In the wake of the publicity surrounding the murder of 33-year-old Sarah Everard and the charging of a serving Met officer with the crime, a vigil for the murdered woman was planned to be held at Clapham Common. The announcement of this was greeted with a polite refusal from the Met, naturally citing Covid restrictions. It was then announced that the vigil wouldn’t be taking place so as to comply with the regulations, but the familiar floral tributes nonetheless began to swamp the Clapham Common bandstand; even the Duchess of Cambridge popped down earlier in the day and the atmosphere appeared to be in keeping with the routine Diana-esque vibe that is now customary when private grief becomes public property. Despite the official cancellation of the vigil, crowds gathered regardless and, as evening fell, the numbers were eventually sufficiently high enough to warrant police reinforcements in order to breakup what was an illegal gathering. What happened next depends, I guess, on which side you stand.
Whilst the term ‘peaceful protest’ has now become a euphemism for the exact opposite following its un-ironic use by the BBC to describe the BLM riot in London last summer, the fact that what was intended to be a genuinely peaceful protest on Clapham Common wasn’t given the official seal of approval is a bloody ridiculous state of affairs. One doesn’t have to support the idea of a gathering of this nature or the motivation behind it to conclude that it should have been allowed to take place. I won’t repeat Voltaire’s catchphrase here, but I think you know where I’m going. Anyone who believes these f***ing restrictions on our movements have reached the absolute limit now should feel the same way about it, whatever one’s position on the dubious morality of those pushing Sarah Everard forward as a posthumous poster-girl for a cause superimposed upon her.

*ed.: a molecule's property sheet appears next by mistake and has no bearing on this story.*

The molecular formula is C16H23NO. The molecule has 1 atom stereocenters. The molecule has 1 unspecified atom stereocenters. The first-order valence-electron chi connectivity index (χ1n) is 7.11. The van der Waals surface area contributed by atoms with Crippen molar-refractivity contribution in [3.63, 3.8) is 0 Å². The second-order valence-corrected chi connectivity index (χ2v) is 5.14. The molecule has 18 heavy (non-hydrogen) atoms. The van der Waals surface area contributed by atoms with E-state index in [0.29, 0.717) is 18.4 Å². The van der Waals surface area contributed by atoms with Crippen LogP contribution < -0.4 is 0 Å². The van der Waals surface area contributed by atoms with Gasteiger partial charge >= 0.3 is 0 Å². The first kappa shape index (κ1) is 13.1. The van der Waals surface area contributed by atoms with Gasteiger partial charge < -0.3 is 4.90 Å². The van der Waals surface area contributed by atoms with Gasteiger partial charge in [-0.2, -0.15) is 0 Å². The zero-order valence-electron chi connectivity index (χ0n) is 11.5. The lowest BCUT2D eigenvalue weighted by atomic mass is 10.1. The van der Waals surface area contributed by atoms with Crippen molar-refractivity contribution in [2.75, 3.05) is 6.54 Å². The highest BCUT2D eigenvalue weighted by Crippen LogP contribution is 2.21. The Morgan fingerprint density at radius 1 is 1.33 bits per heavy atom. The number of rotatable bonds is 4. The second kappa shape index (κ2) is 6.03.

Some say the crowds had been infiltrated by activists hungry for a confrontation with the coppers, knowing that it wouldn’t take much effort to provoke physical tactics on the part of the Met. It’s not too fantastical to surmise that this tragic death has been distastefully politicised in order to give these activists their ‘George Floyd’ moment – and that in itself is a disgraceful exploitation of a horrendous crime. Using the murder of a young woman as fresh ammo in the culture wars is beyond the pale. At the same time, had the police chosen to stand back and let the crowd get on with it – not unlike they did when the mob uprooted a statue in Bristol – then the crowd would have gradually dispersed, having made its point. By clumsily intervening and attempting to break up the gathering, the police gave any activists present precisely what they wanted, but they also would have enraged anyone there who actually turned up to participate in a non-violent vigil, those who have had enough of restrictions that have now been in place for almost a full twelve months. So many people in this country are at breaking point after a year of this, and this was the kind of moment guaranteed to make them snap.
No, it wasn’t a great look at Greenham Common in the early 80s and it’s not a great look in 2021. When the police moved in and began physically removing women from around the Clapham Common bandstand, there was no way they could make that action look anything other than brutal, awful and ugly. The images will linger and, in the same way the death of Sarah Everard has itself been politicised, the events of Saturday evening will be weaponised by all sides in the days and weeks to come; in the process, it will add yet another dispiriting layer to the seemingly endless layers of division that have taken every conceivable form – political, cultural, racial, sexual, ideological – since 2016. What a bloody mess.